Recently I heard through the grapevine that Ralph Fletcher was looking for student samples of informal writing. I jumped at the chance. I emailed him three student slices. (I require a Slice of Life post on our class blog each week.) When Ralph saw the student work, he responded with questions to survey my students themselves.
I was remiss that I had never really done this before. Asking my students to reflect on how writing a slice each week affects them was worthwhile. With permission from Ralph Fletcher, these are the questions he asked.
- What do you like about this kind of writing?
- Does Slice of Life writing feel different from other kinds of writing you do? How?
- Do you think having the opportunity to do Slice of Life writing has made you a stronger/better writer? If so, how?
- When you are doing Slice of Life writing are you thinking of an audience (who you wan to read it)?
- Do you ever try out a Slice of Life piece at home?
- Please answer TRUE or FALSE: I am a writer. ____TRUE ___FALSE
I read through my students’ responses and came to some conclusions.
- Slice of Life writing frees you to write about your own life with the support of your classmates and other bloggers.
- Slice of Life writing is different from other writing because it is about your own life, your own feelings, or almost anything you want to write about.
- Slice of Life writing makes you stronger because you are aware of an audience and so you care about the commas and stuff. It also helps you express yourself and not hold everything inside.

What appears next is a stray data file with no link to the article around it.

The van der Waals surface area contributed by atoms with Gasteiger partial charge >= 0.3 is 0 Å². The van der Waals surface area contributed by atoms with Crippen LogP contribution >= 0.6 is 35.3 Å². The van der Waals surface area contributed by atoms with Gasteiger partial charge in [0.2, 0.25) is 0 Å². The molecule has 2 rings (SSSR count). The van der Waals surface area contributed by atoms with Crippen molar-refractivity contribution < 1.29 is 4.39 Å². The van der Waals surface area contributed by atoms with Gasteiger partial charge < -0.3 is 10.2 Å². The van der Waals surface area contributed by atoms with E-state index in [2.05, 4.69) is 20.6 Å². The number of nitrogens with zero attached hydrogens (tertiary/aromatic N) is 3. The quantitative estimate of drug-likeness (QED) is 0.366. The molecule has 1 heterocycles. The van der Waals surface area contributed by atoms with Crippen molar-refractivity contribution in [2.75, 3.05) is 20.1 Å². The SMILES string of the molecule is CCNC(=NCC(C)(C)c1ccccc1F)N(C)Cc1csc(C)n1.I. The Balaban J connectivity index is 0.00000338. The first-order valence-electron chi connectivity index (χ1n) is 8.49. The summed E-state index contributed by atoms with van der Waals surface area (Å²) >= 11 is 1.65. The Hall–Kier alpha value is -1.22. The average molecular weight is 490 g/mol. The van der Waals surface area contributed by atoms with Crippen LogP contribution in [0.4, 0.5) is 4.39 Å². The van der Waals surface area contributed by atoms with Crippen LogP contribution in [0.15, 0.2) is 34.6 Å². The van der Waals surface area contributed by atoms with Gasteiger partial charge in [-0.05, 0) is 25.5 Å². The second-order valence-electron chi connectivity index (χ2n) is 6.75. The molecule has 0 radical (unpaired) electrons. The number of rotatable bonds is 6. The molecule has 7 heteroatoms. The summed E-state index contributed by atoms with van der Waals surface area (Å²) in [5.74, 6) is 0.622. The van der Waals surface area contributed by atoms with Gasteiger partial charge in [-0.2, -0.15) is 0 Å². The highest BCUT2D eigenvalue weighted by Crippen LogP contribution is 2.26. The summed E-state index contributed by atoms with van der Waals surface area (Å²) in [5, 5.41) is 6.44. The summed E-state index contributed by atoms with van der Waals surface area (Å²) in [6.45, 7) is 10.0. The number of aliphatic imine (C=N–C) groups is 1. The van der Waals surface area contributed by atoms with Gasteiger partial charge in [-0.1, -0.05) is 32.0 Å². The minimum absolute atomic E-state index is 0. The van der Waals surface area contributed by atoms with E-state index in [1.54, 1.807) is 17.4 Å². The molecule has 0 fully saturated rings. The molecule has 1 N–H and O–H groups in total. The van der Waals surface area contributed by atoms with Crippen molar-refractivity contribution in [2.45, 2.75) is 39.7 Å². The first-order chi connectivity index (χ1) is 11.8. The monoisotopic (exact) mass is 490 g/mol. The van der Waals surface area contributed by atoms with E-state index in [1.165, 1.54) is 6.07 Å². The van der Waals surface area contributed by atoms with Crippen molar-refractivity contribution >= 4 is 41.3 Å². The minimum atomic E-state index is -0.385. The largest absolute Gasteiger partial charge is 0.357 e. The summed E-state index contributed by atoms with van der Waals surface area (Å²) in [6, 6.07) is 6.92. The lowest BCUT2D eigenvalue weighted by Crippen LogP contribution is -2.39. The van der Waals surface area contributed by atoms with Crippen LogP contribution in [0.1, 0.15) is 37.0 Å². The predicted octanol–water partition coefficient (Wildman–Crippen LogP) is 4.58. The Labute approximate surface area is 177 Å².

- The Slice of Life audience are your classmates, so you try to be funny and casual and normal.
- Slice of Life writing can be done at home, but most of my students do not write from home.
- Some of my students hesitate to call themselves writers because they do not have any books written. This response surprised me and made me realize my own hang-ups with calling myself a writer. I need to be more intentional about telling them that they are writers.
If you are considering doing the Slice of Life Story Challenge with your students in March, I have a few tips.
- Give parents a heads-up and encourage them to support their children by giving them computer time for writing.
- Tell your students often that they are writers. Post it on the wall. Call them “writers.”
- Encourage classmates to support each other through comments. We occasionally have a comment challenge. How many comments can you do in 30 minutes? (Once I brought Skittles, but I ran out. And I was only giving one Skittle per comment.)
- Ideas! I gave my students a tiny idea notebook that they decorated, but you can also do an anchor chart or Padlet. I’m thinking about doing an idea box, too.
- Share your own experience. I participate in the teacher’s Slice of Life Challenge, and I share my writing and my struggles with my students.
- Have fun! If it’s not fun, regroup. and evaluate.